- Owned by a minor but managed by an adult called the “custodian”
- The custodian does not have to be a parent
- You can’t take back the gift after you give it to the minor
Have you ever seen a 10-year-old boy telling his financial advisor to buy 10 shares of Apple? Or a 13-year-old girl placing an order to sell half her Tesla stock? Of course not, but that doesn’t mean kids and teens can’t own stock. They can – thanks to a special account known as an UTMA or custodial account.
The UTMA, also known as the Uniform Transfer to Minors Act, allows an adult to transfer assets to a minor – we’re talking stocks, bonds, ETFs, mutual funds, even cash. The custodian is in charge of managing the assets until the minor reaches the age of majority, which differs from state to state. The UGMA (Uniform Gift to Minor’s Act) is very similar, the most notable difference being that an UGMA is more restrictive about what can be gifted to the minor.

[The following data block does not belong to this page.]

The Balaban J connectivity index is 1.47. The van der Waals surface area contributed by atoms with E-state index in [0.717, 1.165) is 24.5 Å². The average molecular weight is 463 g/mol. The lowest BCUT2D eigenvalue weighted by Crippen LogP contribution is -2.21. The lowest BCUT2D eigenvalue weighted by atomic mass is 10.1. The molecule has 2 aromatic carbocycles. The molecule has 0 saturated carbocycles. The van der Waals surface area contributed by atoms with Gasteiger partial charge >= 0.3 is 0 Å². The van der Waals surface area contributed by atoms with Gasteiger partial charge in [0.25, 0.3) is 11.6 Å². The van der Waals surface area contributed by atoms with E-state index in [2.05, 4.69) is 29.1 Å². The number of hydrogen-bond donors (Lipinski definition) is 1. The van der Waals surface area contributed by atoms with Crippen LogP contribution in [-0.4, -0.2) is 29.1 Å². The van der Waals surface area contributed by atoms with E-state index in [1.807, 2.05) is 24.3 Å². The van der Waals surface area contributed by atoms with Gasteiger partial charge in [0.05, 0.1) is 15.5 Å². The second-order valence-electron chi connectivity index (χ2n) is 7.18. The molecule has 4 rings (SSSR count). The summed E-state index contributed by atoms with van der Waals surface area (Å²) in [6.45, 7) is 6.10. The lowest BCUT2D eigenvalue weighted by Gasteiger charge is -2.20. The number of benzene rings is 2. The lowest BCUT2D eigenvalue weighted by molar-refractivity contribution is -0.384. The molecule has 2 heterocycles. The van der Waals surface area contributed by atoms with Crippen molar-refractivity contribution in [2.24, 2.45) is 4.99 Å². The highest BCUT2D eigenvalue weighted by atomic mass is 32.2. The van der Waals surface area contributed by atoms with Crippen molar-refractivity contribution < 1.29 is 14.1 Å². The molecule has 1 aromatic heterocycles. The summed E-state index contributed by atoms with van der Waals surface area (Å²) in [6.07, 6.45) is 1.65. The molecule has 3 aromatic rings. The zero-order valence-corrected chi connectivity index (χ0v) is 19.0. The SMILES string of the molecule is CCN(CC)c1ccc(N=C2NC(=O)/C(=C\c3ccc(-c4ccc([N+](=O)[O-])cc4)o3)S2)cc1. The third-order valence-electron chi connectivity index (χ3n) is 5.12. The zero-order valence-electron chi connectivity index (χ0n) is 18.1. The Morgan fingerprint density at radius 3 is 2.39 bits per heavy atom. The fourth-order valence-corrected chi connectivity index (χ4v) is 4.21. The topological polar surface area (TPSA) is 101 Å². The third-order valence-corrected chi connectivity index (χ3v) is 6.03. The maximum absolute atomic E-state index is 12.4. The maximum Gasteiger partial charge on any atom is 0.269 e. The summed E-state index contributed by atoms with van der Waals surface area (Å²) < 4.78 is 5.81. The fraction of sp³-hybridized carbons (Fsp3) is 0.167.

Fun Fact #1: If you want to give stock to your niece or nephew but don’t want your sister in charge of the money, don’t stress! Mom or Dad doesn’t have to be the custodian on the account. You can be the custodian and make sure your gift is invested the way you want.
Fun Fact #2: No take-backs after you give your gift to the minor. If your kid has been a brat lately, you can’t pull the gift out of their UTMA. You’ll have to punish them the old fashioned way – with a timeout. The fancy term for this is that it’s an irrevocable gift.
Fun Fact #3: There are major tax advantages to an UTMA account, since the earnings are taxed at the child’s – usually lower – tax rate. For a lot of families, this can mean significant savings during tax time.